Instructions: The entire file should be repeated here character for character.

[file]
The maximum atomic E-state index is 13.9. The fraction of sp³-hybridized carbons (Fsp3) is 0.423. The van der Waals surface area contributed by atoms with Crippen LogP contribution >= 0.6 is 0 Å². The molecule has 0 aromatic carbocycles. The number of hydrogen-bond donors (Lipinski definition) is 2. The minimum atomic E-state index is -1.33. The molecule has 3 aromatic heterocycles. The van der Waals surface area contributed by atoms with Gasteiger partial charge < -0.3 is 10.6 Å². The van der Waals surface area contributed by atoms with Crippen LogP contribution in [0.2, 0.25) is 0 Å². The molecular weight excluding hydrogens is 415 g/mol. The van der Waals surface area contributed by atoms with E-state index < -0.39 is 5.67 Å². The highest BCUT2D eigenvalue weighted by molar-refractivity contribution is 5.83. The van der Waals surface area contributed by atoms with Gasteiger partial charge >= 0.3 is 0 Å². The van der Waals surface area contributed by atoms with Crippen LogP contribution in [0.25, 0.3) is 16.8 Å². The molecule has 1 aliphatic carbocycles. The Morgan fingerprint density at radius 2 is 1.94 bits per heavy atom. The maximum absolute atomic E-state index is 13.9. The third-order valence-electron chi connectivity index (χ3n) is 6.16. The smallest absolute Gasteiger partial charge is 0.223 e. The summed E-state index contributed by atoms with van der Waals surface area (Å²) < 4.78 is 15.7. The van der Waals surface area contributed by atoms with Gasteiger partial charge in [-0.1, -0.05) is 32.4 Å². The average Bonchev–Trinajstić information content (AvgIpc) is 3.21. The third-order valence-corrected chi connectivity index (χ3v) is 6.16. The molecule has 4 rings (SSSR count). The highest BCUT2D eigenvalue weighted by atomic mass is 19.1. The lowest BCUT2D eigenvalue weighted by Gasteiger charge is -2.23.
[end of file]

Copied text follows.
The maximum atomic E-state index is 13.9. The fraction of sp³-hybridized carbons (Fsp3) is 0.423. The van der Waals surface area contributed by atoms with Crippen LogP contribution >= 0.6 is 0 Å². The molecule has 0 aromatic carbocycles. The number of hydrogen-bond donors (Lipinski definition) is 2. The minimum atomic E-state index is -1.33. The molecule has 3 aromatic heterocycles. The van der Waals surface area contributed by atoms with Gasteiger partial charge < -0.3 is 10.6 Å². The van der Waals surface area contributed by atoms with Crippen LogP contribution in [0.2, 0.25) is 0 Å². The molecular weight excluding hydrogens is 415 g/mol. The van der Waals surface area contributed by atoms with E-state index < -0.39 is 5.67 Å². The highest BCUT2D eigenvalue weighted by molar-refractivity contribution is 5.83. The van der Waals surface area contributed by atoms with Gasteiger partial charge >= 0.3 is 0 Å². The van der Waals surface area contributed by atoms with Crippen LogP contribution in [0.25, 0.3) is 16.8 Å². The molecule has 1 aliphatic carbocycles. The Morgan fingerprint density at radius 2 is 1.94 bits per heavy atom. The maximum absolute atomic E-state index is 13.9. The third-order valence-electron chi connectivity index (χ3n) is 6.16. The smallest absolute Gasteiger partial charge is 0.223 e. The summed E-state index contributed by atoms with van der Waals surface area (Å²) < 4.78 is 15.7. The van der Waals surface area contributed by atoms with Gasteiger partial charge in [-0.1, -0.05) is 32.4 Å². The average Bonchev–Trinajstić information content (AvgIpc) is 3.21. The third-order valence-corrected chi connectivity index (χ3v) is 6.16. The molecule has 4 rings (SSSR count). The highest BCUT2D eigenvalue weighted by atomic mass is 19.1. The lowest BCUT2D eigenvalue weighted by Gasteiger charge is -2.23.